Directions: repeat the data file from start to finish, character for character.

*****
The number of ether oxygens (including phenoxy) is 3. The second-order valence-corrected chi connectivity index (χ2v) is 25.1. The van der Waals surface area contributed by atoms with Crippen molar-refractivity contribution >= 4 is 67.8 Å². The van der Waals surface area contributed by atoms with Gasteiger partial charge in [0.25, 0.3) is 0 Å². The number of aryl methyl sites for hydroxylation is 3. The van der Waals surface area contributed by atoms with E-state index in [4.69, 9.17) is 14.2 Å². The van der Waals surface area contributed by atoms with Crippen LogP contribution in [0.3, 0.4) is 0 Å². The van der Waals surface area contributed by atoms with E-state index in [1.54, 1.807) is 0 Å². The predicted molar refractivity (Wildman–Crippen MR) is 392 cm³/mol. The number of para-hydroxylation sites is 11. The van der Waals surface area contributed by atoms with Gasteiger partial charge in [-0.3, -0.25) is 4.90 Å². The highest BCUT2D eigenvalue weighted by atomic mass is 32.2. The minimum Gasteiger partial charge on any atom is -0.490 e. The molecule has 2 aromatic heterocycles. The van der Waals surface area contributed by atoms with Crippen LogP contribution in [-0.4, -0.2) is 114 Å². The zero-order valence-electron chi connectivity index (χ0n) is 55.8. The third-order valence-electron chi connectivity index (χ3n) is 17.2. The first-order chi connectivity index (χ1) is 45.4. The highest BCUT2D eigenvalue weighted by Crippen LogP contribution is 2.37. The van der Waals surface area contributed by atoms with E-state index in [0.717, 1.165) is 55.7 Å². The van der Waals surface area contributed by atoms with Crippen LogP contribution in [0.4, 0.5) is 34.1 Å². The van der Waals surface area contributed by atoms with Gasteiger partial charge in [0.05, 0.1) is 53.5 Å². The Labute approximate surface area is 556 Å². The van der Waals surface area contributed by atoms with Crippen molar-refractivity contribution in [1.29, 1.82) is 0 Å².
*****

The number of ether oxygens (including phenoxy) is 3. The second-order valence-corrected chi connectivity index (χ2v) is 25.1. The van der Waals surface area contributed by atoms with Crippen molar-refractivity contribution >= 4 is 67.8 Å². The van der Waals surface area contributed by atoms with Gasteiger partial charge in [0.25, 0.3) is 0 Å². The number of aryl methyl sites for hydroxylation is 3. The van der Waals surface area contributed by atoms with E-state index in [4.69, 9.17) is 14.2 Å². The van der Waals surface area contributed by atoms with Crippen LogP contribution in [0.3, 0.4) is 0 Å². The van der Waals surface area contributed by atoms with E-state index in [1.54, 1.807) is 0 Å². The predicted molar refractivity (Wildman–Crippen MR) is 392 cm³/mol. The number of para-hydroxylation sites is 11. The van der Waals surface area contributed by atoms with Gasteiger partial charge in [-0.3, -0.25) is 4.90 Å². The highest BCUT2D eigenvalue weighted by atomic mass is 32.2. The minimum Gasteiger partial charge on any atom is -0.490 e. The molecule has 2 aromatic heterocycles. The van der Waals surface area contributed by atoms with Crippen LogP contribution in [-0.4, -0.2) is 114 Å². The zero-order valence-electron chi connectivity index (χ0n) is 55.8. The third-order valence-electron chi connectivity index (χ3n) is 17.2. The first-order chi connectivity index (χ1) is 45.4. The highest BCUT2D eigenvalue weighted by Crippen LogP contribution is 2.37. The van der Waals surface area contributed by atoms with E-state index in [0.717, 1.165) is 55.7 Å². The van der Waals surface area contributed by atoms with Crippen LogP contribution in [0.4, 0.5) is 34.1 Å². The van der Waals surface area contributed by atoms with Gasteiger partial charge in [0.05, 0.1) is 53.5 Å². The Labute approximate surface area is 556 Å². The van der Waals surface area contributed by atoms with Crippen molar-refractivity contribution in [1.29, 1.82) is 0 Å².